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Art of Indic Asia: Central Asia and Gandhara -Early Iconography, Art and Archaeology

Art of Indic Asia: Central Asia and Gandhara -Early Iconography, Art and Archaeology

-  Prof Naman P. Ahuja

This course focuses on the art history of Ancient Gandhara from the third century BC to the fifth century AD. Gandhara is geographically, culturally and historically complex to define. At various stages in history, Eastern portions of Iran, Central Asia (Afghanistan, Uzbekistan), the North Western Frontier Province, Swat, Kashmir and Punjab have formed a culturally cohesive units. The region’s material culture is unique: one the one hand it is archaeologically rich as it was home to of some of the earliest settled societies of Central and Southern Asia, at the same time it is also home to shifting nomadic societies, with equally rich shifting, performative, ritual, intangible traditions that material culture studies are hard pressed to excavate. The region has been examined by scholars for evidence for the migration of Sanskrit speaking communities which coexist with the presence of several ancient animistic, Shamanistic, Zoroastrian, Vedic, later Hindu and Buddhist cultures along with traditions of its contiguous regions in North India, West Asia and China. Perhaps its most well-known epoch was the period of Hellenistic cultural impact in the centuries following Alexander the Great’s conquest which was to have a decisive impact on the history of Central and Southern Asia.

This course thus affords students to study complex historical forces as they manifest themselves visually, particularly during the third century BC to fifth century AD. Locating these wider historical and historical questions is of course predicated on a detailed understanding of the region’s archaeology, the fraught nature of its chronology and familiarity, of course, with its numismatics so that we can, ultimately, be better informed about the region’s diverse religious and cultural background, and be better equipped to critically appreciate the region’s statuary.

Essential Readings:


• Coomaraswamy,A.K.‘OriginoftheBuddhaImage’originallypublishedJournaloftheAmericanOrientalSociety 1926, first Indian Ed. Munshriram Manoharlal 1972, and widely reprinted since

• Errington, Elizabeth (ed.), From Persepolis to the Punjab : exploring ancient Iran, Afghanistan and Pakistan, London : British Museum Press 2007

• Errington,E.,JCribbandMClaringbull(eds.)ExhibitionCatalogue:TheCrossroadsofAsia:transformationin image and symbol in the art of ancient Afghanistan and Pakistan; Fitzwilliam Museum. Cambridge : Ancient India and Iran Trust, 1992

• VanLohuizendeLeeuw,J.E.,The“Scythian”period:anapproachtothehistory,art,epigraphyandpalaeography of north India from the 1st century B.C. to the 3rd century. A.D. , Leiden : E.J. Brill 1949

• Marshall, Sir John, The Buddhist Art of Gandhara, Cambridge, 1960,

• Nehru, Lolita, Origins of the Gandharan Style: A Study of Contributory Influences, Oxford University Press, 1990

• Zwalf, Wladimir, A catalogue of the Gandhãra sculpture in the British Museum, British Museum Press, 1996



A warm welcome to the modified and updated website of the Centre for East Asian Studies. The East Asian region has been at the forefront of several path-breaking changes since 1970s beginning with the redefining the development architecture with its State-led development model besides emerging as a major region in the global politics and a key hub of the sophisticated technologies. The Centre is one of the thirteen Centres of the School of International Studies, Jawaharlal Nehru University, New Delhi that provides a holistic understanding of the region.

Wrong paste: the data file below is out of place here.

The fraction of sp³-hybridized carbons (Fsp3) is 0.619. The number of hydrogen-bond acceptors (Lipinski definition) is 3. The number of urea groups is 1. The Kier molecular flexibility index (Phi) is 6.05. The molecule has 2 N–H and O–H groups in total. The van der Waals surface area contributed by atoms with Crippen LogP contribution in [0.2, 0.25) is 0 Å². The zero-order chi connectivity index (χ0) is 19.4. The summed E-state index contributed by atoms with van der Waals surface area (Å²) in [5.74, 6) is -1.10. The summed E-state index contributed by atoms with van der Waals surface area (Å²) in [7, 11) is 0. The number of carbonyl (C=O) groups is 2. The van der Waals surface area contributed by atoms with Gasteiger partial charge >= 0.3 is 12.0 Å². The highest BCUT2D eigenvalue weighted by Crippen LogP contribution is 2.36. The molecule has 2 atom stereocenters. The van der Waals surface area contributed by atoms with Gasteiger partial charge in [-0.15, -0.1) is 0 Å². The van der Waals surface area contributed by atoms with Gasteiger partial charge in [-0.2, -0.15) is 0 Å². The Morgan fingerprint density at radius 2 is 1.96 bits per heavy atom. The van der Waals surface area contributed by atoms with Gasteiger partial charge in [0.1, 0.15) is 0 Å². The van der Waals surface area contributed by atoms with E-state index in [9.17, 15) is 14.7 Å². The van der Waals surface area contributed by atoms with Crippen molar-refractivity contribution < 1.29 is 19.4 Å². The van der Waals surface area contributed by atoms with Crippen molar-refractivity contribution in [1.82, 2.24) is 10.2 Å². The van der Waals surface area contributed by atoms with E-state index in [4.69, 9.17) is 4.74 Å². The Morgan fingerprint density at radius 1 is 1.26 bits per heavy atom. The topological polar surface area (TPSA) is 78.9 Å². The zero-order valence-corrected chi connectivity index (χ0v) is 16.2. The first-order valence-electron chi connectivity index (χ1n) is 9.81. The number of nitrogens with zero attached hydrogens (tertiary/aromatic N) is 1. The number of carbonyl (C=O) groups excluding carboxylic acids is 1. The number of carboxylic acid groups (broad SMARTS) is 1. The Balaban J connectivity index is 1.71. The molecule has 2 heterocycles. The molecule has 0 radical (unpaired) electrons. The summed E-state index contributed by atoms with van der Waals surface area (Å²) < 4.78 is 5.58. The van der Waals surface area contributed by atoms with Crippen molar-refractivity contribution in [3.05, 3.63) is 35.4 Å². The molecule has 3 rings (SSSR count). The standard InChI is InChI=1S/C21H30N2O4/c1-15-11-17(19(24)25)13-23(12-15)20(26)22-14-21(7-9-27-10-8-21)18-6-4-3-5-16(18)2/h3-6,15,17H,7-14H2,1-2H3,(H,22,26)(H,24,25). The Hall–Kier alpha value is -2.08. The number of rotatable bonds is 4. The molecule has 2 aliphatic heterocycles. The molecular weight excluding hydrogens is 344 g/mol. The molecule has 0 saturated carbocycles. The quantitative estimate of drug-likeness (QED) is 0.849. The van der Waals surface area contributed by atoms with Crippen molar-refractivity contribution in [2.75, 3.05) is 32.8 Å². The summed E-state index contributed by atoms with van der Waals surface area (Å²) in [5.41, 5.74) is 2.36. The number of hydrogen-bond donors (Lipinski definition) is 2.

Initially, established as a Centre for Chinese and Japanese Studies, it subsequently grew to include Korean Studies as well. At present there are eight faculty members in the Centre. Several distinguished faculty who have now retired include the late Prof. Gargi Dutt, Prof. P.A.N. Murthy, Prof. G.P. Deshpande, Dr. Nranarayan Das, Prof. R.R. Krishnan and Prof. K.V. Kesavan. Besides, Dr. Madhu Bhalla served at the Centre in Chinese Studies Programme during 1994-2006. In addition, Ms. Kamlesh Jain and Dr. M. M. Kunju served the Centre as the Documentation Officers in Chinese and Japanese Studies respectively.

The academic curriculum covers both modern and contemporary facets of East Asia as each scholar specializes in an area of his/her interest in the region. The integrated course involves two semesters of classes at the M. Phil programme and a dissertation for the M. Phil and a thesis for Ph. D programme respectively. The central objective is to impart an interdisciplinary knowledge and understanding of history, foreign policy, government and politics, society and culture and political economy of the respective areas. Students can explore new and emerging themes such as East Asian regionalism, the evolving East Asian Community, the rise of China, resurgence of Japan and the prospects for reunification of the Korean peninsula. Additionally, the Centre lays great emphasis on the building of language skills. The background of scholars includes mostly from the social science disciplines; History, Political Science, Economics, Sociology, International Relations and language.

Several students of the centre have been recipients of prestigious research fellowships awarded by Japan Foundation, Mombusho (Ministry of Education, Government of Japan), Saburo Okita Memorial Fellowship, Nippon Foundation, Korea Foundation, Nehru Memorial Fellowship, and Fellowship from the Chinese and Taiwanese Governments. Besides, students from Japan receive fellowship from the Indian Council of Cultural Relations.